The college has decided to replace bottled Coca-Cola products with Pepsi products at Essie Mae’s and the two coffee bars. “We have made two gestures towards Coca-Cola to get this notion of an independent investigation advanced,” explained Vice President Maurice Eldridge ’61, “but we’ve had no response, and they haven’t had an independent investigation, so we thought this was the next logical step to take.”
Over the past year, Swarthmore’s Kick Coke campaign has managed to collect over 350 signatures in support of removing the company’s products from the Swarthmore campus. As campaign member Ruth Schultz ’09 said, “it is a step in the right direction to hold Coca-Cola accountable for its labor rights violations and environment abuses abroad… it is important that we use our power as a shareholder and purchaser of Coke to hold them accountable and demand an independent investigation.”
While Kick Coke sees the recent decision as “a step in the right direction,” Schultz went on to say that the campaign is “dedicated to cutting the Sharples contract and making a stronger statement to Coca-Cola.”
The college has two separate contracts for bottled and fountain Coca-Cola products. The contract for fountain Coca-Cola is “a contract that we have directly with the firm in Atlanta,” according to Vice President for Facilities Stuart Hain, and Swarthmore is part of a consortium of six local colleges who buy together under this contract. The other colleges include Haverford and Bryn Mawr; Hain said that as far as he knows, “none of the other schools have active Kick Coke campaigns.” The contract expires in 2007, and the college plans on reassessing their commitment to it at that point.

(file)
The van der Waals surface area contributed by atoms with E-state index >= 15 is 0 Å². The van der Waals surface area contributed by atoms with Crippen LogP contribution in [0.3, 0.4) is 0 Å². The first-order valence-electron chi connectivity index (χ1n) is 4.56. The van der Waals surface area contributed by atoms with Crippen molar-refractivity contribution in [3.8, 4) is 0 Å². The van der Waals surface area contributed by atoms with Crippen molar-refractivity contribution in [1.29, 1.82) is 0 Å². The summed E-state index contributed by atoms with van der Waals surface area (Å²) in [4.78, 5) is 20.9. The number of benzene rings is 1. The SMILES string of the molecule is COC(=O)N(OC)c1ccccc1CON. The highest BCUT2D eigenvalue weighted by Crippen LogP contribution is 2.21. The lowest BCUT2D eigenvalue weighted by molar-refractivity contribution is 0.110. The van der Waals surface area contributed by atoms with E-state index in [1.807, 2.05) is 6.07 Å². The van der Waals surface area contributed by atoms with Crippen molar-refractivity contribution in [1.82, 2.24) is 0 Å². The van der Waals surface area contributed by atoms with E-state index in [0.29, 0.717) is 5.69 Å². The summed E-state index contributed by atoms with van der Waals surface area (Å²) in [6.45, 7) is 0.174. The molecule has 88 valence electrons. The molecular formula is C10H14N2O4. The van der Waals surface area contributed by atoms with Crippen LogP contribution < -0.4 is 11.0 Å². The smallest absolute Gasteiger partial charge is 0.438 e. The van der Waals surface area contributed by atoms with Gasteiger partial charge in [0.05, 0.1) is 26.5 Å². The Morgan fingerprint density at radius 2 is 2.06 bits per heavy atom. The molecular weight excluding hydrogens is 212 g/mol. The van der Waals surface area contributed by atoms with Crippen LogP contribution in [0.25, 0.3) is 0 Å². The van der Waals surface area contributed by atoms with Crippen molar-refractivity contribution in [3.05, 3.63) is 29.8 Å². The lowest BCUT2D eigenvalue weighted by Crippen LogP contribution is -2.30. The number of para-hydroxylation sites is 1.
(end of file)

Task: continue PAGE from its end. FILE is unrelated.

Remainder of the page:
For bottled Coca-Cola, the college has an arrangement with the Philadelphia Coca-Cola Bottling Company. Rather than a multi-year contract, the college has a vendor-buyer relationship with the company, one that was easier to break off than the multi-year, multi-college contract. Once the current Coca-Cola-supplied coolers in Essie Mae’s are replaced with Pepsi coolers, Pepsi will allow the college to sell off its remaining Coca-Cola inventory before switching entirely to Pepsi products.
Hain promised that Dining Services was “working not to cost the college or the students extra money,” and said that the college “hoped to make the switch during Spring Break.” Flyers will be placed in Essie Mae’s informing students about the upcoming switch, and Kick Coke will continue to plan events to educate students about the campaign.